Concern is growing for the wellbeing of thousands of seafarers, both at sea and ashore, as Russia’s invasion of Ukraine takes its toll on merchant shipping.
The Ukrainian government has indicated two vessels were apprehended yesterday in Romanian waters near Snake Island towards the Crimean peninsula in addition to the three ships Splash reported last week which were hit by Russian military in the Black Sea last week.
The government stated that the Ukrainian flagged bulk carriers Afina and Princess Nicole (pictured), were sailing in Romanian waters when, 22 miles off Snake Island, they received a command to approach a Russian warship for inspection.
When both ships approached the Russian warships, their AIS were turned off and communication stopped. Latest data indicates this morning that the ships, laden with grain, are now staying 18 miles off the coast of Crimea with a total of 50 crew apprehended.
Kiev condemned the incident as an act of piracy.
Many ships remain stuck in the war-torn area with the battle for key ports such as Odessa intensifying over the past 24 hours.
“The offensive in the south from Mariupol is reportedly advancing more rapidly, having taken the port city of Berdyansk amidst fighting also in Melitopol and Kherson along with Odessa,” a daily shipping update from Norwegian broker Lorentzen & Co stated this morning.
Shipping platform Sea/ counts 109 merchant ships in Ukrainian waters this morning, down from 157 registered at the start of the conflict five days ago.
International Maritime Organization secretary-general Kitack Lim repeated over the weekend his urge to keep seafarers safe from the conflict.
“I am gravely concerned about the spill over effects of the military action in Ukraine on global shipping, and logistics and supply chains, in particular the impacts on the delivery of commodities and food to developing nations and the impacts on energy supplies,” Lim said over the weekend, adding: “Along with the people of Ukraine, innocent ships, seafarers and port workers engaged in legitimate trade should not be adversely impacted by this growing crisis. Shipping, particularly seafarers, cannot be collateral victims in a larger political and military crisis – they must be safe and secure.”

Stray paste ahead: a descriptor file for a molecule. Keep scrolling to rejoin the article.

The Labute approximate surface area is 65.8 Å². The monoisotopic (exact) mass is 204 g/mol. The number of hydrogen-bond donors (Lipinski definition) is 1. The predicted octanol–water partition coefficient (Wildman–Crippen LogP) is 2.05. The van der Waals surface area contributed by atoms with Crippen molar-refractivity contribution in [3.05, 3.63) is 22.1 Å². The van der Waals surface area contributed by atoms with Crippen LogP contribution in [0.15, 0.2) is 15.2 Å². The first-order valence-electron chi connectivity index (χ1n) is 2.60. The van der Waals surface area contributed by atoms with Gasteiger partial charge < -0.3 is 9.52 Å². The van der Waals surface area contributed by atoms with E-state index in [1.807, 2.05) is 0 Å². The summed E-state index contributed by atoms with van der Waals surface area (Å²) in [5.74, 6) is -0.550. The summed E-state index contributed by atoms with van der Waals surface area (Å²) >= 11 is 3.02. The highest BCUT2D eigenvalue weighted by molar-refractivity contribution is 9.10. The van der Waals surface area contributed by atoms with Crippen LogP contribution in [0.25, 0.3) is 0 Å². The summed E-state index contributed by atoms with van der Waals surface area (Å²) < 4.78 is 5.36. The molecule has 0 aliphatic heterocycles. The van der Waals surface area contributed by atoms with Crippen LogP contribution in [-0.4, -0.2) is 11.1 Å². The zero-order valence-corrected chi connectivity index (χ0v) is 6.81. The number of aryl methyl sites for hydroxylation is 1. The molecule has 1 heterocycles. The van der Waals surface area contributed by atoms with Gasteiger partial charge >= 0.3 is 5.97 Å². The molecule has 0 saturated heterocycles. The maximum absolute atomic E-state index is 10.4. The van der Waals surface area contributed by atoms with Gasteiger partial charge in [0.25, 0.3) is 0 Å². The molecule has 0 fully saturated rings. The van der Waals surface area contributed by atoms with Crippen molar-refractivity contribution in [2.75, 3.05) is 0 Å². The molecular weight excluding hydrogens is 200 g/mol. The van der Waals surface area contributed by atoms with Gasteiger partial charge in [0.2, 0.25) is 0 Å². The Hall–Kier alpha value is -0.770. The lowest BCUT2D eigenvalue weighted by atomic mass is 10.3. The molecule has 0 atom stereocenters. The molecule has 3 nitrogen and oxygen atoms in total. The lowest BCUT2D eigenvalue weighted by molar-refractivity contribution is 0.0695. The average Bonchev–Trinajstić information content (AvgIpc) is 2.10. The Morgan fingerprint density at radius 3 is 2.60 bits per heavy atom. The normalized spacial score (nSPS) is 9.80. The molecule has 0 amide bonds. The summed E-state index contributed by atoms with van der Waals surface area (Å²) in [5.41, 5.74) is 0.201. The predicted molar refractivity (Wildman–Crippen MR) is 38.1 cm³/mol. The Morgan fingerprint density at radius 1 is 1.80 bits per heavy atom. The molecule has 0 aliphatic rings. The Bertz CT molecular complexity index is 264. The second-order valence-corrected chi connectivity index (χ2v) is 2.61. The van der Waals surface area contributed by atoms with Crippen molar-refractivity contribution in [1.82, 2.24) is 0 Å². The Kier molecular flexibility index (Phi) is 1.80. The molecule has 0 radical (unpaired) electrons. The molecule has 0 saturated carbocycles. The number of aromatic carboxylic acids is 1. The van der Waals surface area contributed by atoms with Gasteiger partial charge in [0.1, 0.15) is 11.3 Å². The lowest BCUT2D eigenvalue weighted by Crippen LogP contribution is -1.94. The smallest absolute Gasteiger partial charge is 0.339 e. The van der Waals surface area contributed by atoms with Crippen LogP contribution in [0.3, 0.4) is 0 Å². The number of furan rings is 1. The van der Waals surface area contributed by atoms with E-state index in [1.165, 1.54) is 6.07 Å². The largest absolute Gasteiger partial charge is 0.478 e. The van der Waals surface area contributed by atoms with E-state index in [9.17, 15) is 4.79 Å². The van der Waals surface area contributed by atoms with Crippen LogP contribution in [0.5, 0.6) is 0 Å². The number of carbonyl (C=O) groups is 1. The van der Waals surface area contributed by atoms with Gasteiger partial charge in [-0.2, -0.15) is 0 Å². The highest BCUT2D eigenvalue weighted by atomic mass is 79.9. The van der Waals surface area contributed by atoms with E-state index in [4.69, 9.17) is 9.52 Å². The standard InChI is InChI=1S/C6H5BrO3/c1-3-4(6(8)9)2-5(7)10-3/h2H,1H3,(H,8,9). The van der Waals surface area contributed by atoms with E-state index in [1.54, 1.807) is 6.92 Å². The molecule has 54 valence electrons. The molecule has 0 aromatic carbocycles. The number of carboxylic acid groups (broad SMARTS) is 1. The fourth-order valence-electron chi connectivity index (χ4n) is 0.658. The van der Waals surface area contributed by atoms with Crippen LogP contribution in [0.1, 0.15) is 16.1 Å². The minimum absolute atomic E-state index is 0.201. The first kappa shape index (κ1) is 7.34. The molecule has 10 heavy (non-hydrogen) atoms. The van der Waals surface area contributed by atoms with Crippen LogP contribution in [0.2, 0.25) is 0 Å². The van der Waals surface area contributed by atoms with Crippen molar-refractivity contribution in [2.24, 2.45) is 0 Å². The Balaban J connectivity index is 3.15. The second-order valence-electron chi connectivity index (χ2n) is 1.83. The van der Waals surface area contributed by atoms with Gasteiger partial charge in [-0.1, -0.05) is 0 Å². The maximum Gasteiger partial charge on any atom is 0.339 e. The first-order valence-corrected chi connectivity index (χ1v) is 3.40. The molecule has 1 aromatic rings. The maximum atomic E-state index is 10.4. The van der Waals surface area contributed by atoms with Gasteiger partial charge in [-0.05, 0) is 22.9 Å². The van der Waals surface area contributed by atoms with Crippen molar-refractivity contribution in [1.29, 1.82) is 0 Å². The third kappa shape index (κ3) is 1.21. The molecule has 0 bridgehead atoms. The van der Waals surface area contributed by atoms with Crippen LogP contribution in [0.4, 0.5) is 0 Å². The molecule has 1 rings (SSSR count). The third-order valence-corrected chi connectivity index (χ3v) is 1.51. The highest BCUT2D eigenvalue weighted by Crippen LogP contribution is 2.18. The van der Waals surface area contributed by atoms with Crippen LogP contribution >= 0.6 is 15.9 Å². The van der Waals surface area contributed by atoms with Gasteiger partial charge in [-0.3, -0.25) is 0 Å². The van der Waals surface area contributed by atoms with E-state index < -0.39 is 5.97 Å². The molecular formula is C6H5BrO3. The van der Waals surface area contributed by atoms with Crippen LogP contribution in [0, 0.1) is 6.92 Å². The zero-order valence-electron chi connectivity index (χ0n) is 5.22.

Henrik Jensen, who heads up Danica Crewing Services, a big supplier of Ukrainian crew to the global merchant fleet, has called on shipowners to increase the internet access by volume and speed on vessels with Ukrainian crews onboard enabling them to better stay in contact with their families and follow the developments in the news.
Danica has been arranging for staff to get out of the country but many have responded that they appreciate the offer, but have decided to stay and defend their country. Moreover, men between the age of 18 to 60 years are not allowed to leave the country.
“I have no words. What happens in Ukraine is insane,” Jensen said.
Bjorn Hojgaard, CEO of Anglo-Eastern, a shipmanager with a sizeable presence in Odessa, said Ukrainian crew changes had been “hibernated” because no one can get out of the country at present.
“If anyone onboard wants to go home, we will help them to get home as much as we can. Right now, a few have asked for that but there are also some who want to extend their contract, to continue to earn money for the family,” Hojgaard told Splash today.
The International Chamber of Shipping (ICS) has warned of supply chain disruption should the free movement of Ukrainian and Russian seafarers be impeded.
The Seafarer Workforce Report, published in 2021 by BIMCO and ICS, reports that 1.89m seafarers are currently operating over 74,000 vessels in the global merchant fleet.
Of this total workforce, 198,123 (10.5%) of seafarers are Russian, while Ukraine accounts for 76,442 (4%).
In other shipping news related to the Ukraine invasion Turkey’s foreign minister Mevlut Cavusoglu said on Sunday it would limit Russia’s naval presence in the Dardanelles and Bosphorus straits, a move requested by Ukraine.
Meanwhile, energy giants bp and Equinor have both announced plans to exit the Russian market.
Credit Splash247 by Sam Chambers